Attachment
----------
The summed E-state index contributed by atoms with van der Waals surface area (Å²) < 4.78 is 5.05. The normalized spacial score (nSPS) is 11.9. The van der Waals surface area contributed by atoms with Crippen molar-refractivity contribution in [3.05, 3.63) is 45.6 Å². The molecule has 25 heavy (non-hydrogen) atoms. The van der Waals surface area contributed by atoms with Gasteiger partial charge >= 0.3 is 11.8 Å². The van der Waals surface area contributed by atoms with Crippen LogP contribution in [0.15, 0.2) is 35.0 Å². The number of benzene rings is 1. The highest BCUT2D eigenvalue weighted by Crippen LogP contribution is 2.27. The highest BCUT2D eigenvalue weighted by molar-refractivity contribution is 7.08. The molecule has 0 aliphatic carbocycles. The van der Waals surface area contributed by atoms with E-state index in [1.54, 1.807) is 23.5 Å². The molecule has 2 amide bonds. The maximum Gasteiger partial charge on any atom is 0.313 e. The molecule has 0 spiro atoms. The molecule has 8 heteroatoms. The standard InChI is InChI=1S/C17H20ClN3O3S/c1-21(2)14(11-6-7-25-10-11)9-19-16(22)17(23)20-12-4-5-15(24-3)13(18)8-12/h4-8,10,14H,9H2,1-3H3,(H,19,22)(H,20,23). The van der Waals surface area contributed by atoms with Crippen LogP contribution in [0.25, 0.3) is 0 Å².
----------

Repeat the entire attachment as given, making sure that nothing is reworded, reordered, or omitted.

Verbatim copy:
The summed E-state index contributed by atoms with van der Waals surface area (Å²) < 4.78 is 5.05. The normalized spacial score (nSPS) is 11.9. The van der Waals surface area contributed by atoms with Crippen molar-refractivity contribution in [3.05, 3.63) is 45.6 Å². The molecule has 25 heavy (non-hydrogen) atoms. The van der Waals surface area contributed by atoms with Gasteiger partial charge >= 0.3 is 11.8 Å². The van der Waals surface area contributed by atoms with Crippen LogP contribution in [0.15, 0.2) is 35.0 Å². The number of benzene rings is 1. The highest BCUT2D eigenvalue weighted by Crippen LogP contribution is 2.27. The highest BCUT2D eigenvalue weighted by molar-refractivity contribution is 7.08. The molecule has 0 aliphatic carbocycles. The van der Waals surface area contributed by atoms with E-state index in [1.54, 1.807) is 23.5 Å². The molecule has 2 amide bonds. The maximum Gasteiger partial charge on any atom is 0.313 e. The molecule has 0 spiro atoms. The molecule has 8 heteroatoms. The standard InChI is InChI=1S/C17H20ClN3O3S/c1-21(2)14(11-6-7-25-10-11)9-19-16(22)17(23)20-12-4-5-15(24-3)13(18)8-12/h4-8,10,14H,9H2,1-3H3,(H,19,22)(H,20,23). The van der Waals surface area contributed by atoms with Crippen LogP contribution in [0.25, 0.3) is 0 Å².